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The two least powerful judge-executives in Kentucky are at odds over whether their offices should still exist.

The Fayette County executive says his position should be eliminated, while the Jefferson County executive sees some usefulness to his job.

The mergers in Lexington and Louisville stripped the judge-executive offices of their power, and handed the duties to the mayor’s office. The Fayette County judge-executive has asked state lawmakers to amend the constitution and eliminate his position.

“I see this as a political fight going on in Lexington. Constitutional amendments should be reserved for important issues that affect people’s quality of life and happiness,” says Jefferson County Judge-Executive Brian Matthews. He wants his office to be modernized and empowered, not eliminated.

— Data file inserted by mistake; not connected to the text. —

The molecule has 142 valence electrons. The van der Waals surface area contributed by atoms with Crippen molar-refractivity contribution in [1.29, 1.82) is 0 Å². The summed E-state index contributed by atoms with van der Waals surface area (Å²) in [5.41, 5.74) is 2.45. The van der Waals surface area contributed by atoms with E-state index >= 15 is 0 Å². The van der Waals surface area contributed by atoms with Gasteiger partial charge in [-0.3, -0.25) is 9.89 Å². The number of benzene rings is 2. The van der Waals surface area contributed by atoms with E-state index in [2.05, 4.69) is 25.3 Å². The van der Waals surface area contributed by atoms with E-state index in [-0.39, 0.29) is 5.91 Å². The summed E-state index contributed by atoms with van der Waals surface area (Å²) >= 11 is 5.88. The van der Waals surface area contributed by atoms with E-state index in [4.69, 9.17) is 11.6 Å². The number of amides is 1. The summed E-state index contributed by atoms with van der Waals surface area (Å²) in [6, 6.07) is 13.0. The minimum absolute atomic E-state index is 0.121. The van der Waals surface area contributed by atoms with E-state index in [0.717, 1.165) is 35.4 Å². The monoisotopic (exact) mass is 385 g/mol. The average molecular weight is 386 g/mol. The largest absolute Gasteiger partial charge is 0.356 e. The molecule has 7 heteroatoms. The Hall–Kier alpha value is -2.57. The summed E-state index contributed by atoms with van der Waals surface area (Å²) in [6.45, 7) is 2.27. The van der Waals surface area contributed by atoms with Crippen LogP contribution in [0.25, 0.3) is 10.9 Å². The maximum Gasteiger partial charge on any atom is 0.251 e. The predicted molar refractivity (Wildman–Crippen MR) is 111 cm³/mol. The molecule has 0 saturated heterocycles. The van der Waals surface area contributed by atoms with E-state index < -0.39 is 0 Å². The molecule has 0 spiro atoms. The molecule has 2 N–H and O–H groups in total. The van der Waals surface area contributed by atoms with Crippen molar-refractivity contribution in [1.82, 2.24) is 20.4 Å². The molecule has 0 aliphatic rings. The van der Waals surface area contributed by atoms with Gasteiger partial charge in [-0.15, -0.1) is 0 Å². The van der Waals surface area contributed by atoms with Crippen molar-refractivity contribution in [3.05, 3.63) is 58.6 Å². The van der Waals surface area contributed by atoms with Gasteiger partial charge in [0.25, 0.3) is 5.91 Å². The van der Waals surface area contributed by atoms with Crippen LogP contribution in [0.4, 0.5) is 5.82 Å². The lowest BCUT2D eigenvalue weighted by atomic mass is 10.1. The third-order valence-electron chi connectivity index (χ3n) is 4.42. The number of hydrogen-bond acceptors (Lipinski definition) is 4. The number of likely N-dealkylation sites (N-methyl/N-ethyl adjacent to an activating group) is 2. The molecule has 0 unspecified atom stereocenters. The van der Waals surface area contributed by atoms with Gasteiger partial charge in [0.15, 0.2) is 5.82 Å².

“We are a big city now, so the mayor’s office needs to be talking to mayors of Chicago and Nashville and the president and let the judge executive handle our fellow counties, our neighbors,” he says.

Matthews does not have a budget for his office. He doesn’t draw a city salary and he doesn’t have any official duties. His predecessor, Ken Herndon, says the office could be more powerful if the judge-executive and mayor decided to share certain responsibility.